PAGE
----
What to keep in mind while choosing a partner for your next team-building program?

What to keep in mind while choosing a partner for your next team-building program?

Pre-pandemic, we were well prepared to handle requests for team building or engagement initiatives. Be it a short team-building event or an intense outbound program – you had your preferred vendors picked and onboarded, contracts in place but then the world went all virtual and you had to grapple with the new normal.

After the lull when budgets were frozen or businesses were busy re-organizing and making survival plans, you’re now flooded with requests for virtual engagement events. And why not?

Your teams have been slugging without boundaries, between work and home, weekdays and weekends; and they deserve a little bonding time together where they can connect as friends and not only as colleagues working together.
And you find yourself searching for all those emailers that you received in the last few weeks from various companies extolling virtues of the new virtual team engagement activities and platforms.
Now you found a host of those emails with a million options and you’re scratching your head trying to make sense of it all.
In the following paragraphs, we hope to provide you with a few important points to consider or questions you should ask the vendors before you engage one of them for your next virtual team-building event. Here goes:

1. Ask your Vendor to ask Questions, before you provide the information
A good way to judge the quality of a vendor is to let them ask you questions for the information they will need to design your event. How they go about this process and the nature of questions they ask will give you a very good indication of the organization’s experience of conducting events in the virtual world.
Do they ask you for information about the virtual meeting platform, the last virtual team building event you conducted, or nitty-gritty like whether people will log in from their laptops or mobiles, or if people will have their cameras on or off during the session and so on. One of the important conversations to have is regarding the objectives of the program and the profile of participants. For us, this is the question that we usually lead with. This determines the course for the whole session.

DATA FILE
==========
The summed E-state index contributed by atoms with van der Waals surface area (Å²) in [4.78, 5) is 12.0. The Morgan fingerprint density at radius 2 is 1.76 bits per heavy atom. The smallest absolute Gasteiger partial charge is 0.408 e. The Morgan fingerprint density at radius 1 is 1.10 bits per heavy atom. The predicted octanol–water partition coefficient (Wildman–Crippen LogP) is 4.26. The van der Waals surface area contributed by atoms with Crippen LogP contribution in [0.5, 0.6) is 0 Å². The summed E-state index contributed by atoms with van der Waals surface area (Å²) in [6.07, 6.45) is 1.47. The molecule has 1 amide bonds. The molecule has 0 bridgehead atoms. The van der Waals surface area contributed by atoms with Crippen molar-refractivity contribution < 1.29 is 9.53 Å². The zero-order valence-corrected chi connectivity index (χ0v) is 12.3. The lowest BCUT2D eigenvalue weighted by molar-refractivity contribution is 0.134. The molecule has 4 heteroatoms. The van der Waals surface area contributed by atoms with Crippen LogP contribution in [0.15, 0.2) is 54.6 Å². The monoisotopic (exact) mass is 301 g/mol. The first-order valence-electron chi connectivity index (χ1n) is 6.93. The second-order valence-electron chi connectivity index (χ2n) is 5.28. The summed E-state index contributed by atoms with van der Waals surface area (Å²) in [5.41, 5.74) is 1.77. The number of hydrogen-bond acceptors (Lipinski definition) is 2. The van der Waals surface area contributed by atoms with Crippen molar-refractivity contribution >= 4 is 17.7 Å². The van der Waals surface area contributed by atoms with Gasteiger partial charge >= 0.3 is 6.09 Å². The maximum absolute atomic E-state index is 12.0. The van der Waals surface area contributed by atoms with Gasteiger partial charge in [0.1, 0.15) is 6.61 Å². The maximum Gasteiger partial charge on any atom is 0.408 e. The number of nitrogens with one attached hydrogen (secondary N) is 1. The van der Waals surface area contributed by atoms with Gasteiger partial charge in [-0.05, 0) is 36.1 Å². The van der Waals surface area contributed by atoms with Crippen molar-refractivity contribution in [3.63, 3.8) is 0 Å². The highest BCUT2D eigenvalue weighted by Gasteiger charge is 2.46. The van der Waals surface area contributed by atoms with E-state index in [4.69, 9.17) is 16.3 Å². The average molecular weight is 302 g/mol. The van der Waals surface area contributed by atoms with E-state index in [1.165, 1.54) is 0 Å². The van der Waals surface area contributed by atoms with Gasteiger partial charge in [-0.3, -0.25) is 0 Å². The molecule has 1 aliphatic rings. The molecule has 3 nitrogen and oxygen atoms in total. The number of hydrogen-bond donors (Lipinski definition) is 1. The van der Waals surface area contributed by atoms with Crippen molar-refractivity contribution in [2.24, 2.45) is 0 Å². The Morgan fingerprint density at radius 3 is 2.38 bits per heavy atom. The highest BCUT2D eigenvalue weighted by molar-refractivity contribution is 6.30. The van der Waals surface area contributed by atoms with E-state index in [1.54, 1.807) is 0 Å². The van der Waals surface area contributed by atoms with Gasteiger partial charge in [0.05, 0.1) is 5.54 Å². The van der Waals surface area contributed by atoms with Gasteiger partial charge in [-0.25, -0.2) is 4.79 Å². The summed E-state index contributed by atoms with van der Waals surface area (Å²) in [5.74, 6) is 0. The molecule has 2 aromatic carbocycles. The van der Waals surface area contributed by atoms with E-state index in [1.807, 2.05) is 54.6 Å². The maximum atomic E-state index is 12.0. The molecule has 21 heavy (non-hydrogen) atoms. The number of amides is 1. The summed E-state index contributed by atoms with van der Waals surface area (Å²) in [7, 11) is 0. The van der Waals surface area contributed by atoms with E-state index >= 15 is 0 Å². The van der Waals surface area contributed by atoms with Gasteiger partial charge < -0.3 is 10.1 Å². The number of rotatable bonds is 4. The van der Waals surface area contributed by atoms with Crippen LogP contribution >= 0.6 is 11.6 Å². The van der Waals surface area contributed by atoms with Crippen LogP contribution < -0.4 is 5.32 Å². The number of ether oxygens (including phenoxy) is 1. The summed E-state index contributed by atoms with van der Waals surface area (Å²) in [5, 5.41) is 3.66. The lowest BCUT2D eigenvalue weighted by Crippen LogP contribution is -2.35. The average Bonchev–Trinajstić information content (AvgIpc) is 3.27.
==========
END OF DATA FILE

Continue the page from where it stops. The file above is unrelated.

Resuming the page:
If these questions don’t come up, then it’s an indication that that vendor doesn’t have enough experience in conducting virtual events as these are common issues one would have dealt with in going from concept on presentation to actual delivery of an event.

2. Specific instances for each of the options provided
As virtual team-building events are relatively a new space, everybody is scrambling for new ideas, and one is tempted to often do a cut-paste job of something that they find on YouTube or an international website.
In these cases, the vendor will often think “Let them choose, we will figure out a way to deliver”. If you are confident with the vendor’s ability to do this, you’re golden. But the reality is quite different. However sincere the vendor’s intent might be in delivering a good event, the virtual world involves the use of links, apps, and websites that are fraught with unknowns.
Also many times several options are presented, many of them might still be on paper as they might not have had any takers so far. But this need not mean that the option is not viable for you. If you are not the risk-taking type, then you should insist on your vendor providing specific experiences with clients or instances when a certain option has been deployed by the vendor and the feedback that was received.

3. Platform Compatibility/Breakout Rooms etc